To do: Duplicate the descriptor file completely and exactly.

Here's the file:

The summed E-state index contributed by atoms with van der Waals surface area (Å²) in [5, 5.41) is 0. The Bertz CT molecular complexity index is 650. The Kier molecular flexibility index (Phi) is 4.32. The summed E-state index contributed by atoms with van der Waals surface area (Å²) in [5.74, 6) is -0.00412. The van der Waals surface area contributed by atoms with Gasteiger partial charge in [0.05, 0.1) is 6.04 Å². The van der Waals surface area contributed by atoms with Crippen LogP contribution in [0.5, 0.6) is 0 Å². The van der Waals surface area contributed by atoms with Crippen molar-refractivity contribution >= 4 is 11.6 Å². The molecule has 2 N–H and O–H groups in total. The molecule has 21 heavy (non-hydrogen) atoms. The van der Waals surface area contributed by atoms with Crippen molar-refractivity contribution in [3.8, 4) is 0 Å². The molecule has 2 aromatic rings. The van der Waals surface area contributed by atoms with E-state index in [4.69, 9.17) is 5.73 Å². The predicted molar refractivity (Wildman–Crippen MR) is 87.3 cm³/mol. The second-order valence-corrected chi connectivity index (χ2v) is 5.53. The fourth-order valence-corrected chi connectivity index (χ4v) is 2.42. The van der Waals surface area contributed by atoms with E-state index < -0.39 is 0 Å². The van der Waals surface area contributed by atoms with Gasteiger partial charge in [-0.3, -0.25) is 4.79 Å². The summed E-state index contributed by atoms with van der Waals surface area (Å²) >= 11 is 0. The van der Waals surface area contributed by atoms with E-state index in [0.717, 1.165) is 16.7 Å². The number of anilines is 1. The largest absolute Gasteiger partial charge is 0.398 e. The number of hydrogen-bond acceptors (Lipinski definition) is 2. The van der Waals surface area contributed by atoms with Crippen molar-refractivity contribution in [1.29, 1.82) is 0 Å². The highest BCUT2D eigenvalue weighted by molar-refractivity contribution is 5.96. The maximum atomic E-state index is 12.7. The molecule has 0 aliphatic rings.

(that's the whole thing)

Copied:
The summed E-state index contributed by atoms with van der Waals surface area (Å²) in [5, 5.41) is 0. The Bertz CT molecular complexity index is 650. The Kier molecular flexibility index (Phi) is 4.32. The summed E-state index contributed by atoms with van der Waals surface area (Å²) in [5.74, 6) is -0.00412. The van der Waals surface area contributed by atoms with Gasteiger partial charge in [0.05, 0.1) is 6.04 Å². The van der Waals surface area contributed by atoms with Crippen LogP contribution in [0.5, 0.6) is 0 Å². The van der Waals surface area contributed by atoms with Crippen molar-refractivity contribution >= 4 is 11.6 Å². The molecule has 2 N–H and O–H groups in total. The molecule has 21 heavy (non-hydrogen) atoms. The van der Waals surface area contributed by atoms with Crippen molar-refractivity contribution in [3.8, 4) is 0 Å². The molecule has 2 aromatic rings. The van der Waals surface area contributed by atoms with E-state index in [4.69, 9.17) is 5.73 Å². The predicted molar refractivity (Wildman–Crippen MR) is 87.3 cm³/mol. The second-order valence-corrected chi connectivity index (χ2v) is 5.53. The fourth-order valence-corrected chi connectivity index (χ4v) is 2.42. The van der Waals surface area contributed by atoms with E-state index < -0.39 is 0 Å². The van der Waals surface area contributed by atoms with Gasteiger partial charge in [-0.3, -0.25) is 4.79 Å². The summed E-state index contributed by atoms with van der Waals surface area (Å²) >= 11 is 0. The van der Waals surface area contributed by atoms with E-state index in [0.717, 1.165) is 16.7 Å². The number of anilines is 1. The largest absolute Gasteiger partial charge is 0.398 e. The number of hydrogen-bond acceptors (Lipinski definition) is 2. The van der Waals surface area contributed by atoms with Crippen molar-refractivity contribution in [1.29, 1.82) is 0 Å². The highest BCUT2D eigenvalue weighted by molar-refractivity contribution is 5.96. The maximum atomic E-state index is 12.7. The molecule has 0 aliphatic rings.